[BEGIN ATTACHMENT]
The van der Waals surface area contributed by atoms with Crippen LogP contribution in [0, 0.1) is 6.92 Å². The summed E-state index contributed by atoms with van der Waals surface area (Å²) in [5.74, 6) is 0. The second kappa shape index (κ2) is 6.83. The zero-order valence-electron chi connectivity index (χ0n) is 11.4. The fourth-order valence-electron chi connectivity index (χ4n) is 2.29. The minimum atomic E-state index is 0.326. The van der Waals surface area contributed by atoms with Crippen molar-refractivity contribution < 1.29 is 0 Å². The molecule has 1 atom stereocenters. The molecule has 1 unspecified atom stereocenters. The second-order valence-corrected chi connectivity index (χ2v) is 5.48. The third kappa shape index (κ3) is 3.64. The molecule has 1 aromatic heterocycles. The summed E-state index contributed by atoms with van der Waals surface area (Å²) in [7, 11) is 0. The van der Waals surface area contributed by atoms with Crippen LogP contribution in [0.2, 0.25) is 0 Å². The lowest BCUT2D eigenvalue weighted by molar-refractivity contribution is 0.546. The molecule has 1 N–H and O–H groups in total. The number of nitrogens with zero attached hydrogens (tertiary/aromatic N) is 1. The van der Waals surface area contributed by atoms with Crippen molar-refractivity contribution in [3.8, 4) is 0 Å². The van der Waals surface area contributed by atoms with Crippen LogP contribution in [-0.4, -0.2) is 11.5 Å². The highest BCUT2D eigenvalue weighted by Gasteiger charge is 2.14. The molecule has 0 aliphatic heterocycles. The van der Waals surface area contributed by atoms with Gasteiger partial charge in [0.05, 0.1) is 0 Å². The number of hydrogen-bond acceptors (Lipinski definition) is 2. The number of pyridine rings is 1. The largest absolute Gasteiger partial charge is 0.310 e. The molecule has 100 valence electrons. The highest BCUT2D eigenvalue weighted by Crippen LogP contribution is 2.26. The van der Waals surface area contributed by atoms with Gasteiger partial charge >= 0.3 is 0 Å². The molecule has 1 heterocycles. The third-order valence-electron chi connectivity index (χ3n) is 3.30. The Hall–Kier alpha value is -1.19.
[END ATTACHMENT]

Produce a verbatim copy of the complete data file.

The van der Waals surface area contributed by atoms with Crippen LogP contribution in [0, 0.1) is 6.92 Å². The summed E-state index contributed by atoms with van der Waals surface area (Å²) in [5.74, 6) is 0. The second kappa shape index (κ2) is 6.83. The zero-order valence-electron chi connectivity index (χ0n) is 11.4. The fourth-order valence-electron chi connectivity index (χ4n) is 2.29. The minimum atomic E-state index is 0.326. The van der Waals surface area contributed by atoms with Crippen molar-refractivity contribution < 1.29 is 0 Å². The molecule has 1 atom stereocenters. The molecule has 1 unspecified atom stereocenters. The second-order valence-corrected chi connectivity index (χ2v) is 5.48. The third kappa shape index (κ3) is 3.64. The molecule has 1 aromatic heterocycles. The summed E-state index contributed by atoms with van der Waals surface area (Å²) in [7, 11) is 0. The van der Waals surface area contributed by atoms with Crippen LogP contribution in [0.2, 0.25) is 0 Å². The lowest BCUT2D eigenvalue weighted by molar-refractivity contribution is 0.546. The molecule has 1 N–H and O–H groups in total. The number of nitrogens with zero attached hydrogens (tertiary/aromatic N) is 1. The van der Waals surface area contributed by atoms with Crippen molar-refractivity contribution in [3.8, 4) is 0 Å². The van der Waals surface area contributed by atoms with Crippen LogP contribution in [-0.4, -0.2) is 11.5 Å². The highest BCUT2D eigenvalue weighted by Gasteiger charge is 2.14. The molecule has 0 aliphatic heterocycles. The van der Waals surface area contributed by atoms with Gasteiger partial charge in [0.05, 0.1) is 0 Å². The number of hydrogen-bond acceptors (Lipinski definition) is 2. The number of pyridine rings is 1. The largest absolute Gasteiger partial charge is 0.310 e. The molecule has 100 valence electrons. The highest BCUT2D eigenvalue weighted by Crippen LogP contribution is 2.26. The van der Waals surface area contributed by atoms with Gasteiger partial charge >= 0.3 is 0 Å². The molecule has 1 heterocycles. The third-order valence-electron chi connectivity index (χ3n) is 3.30. The Hall–Kier alpha value is -1.19.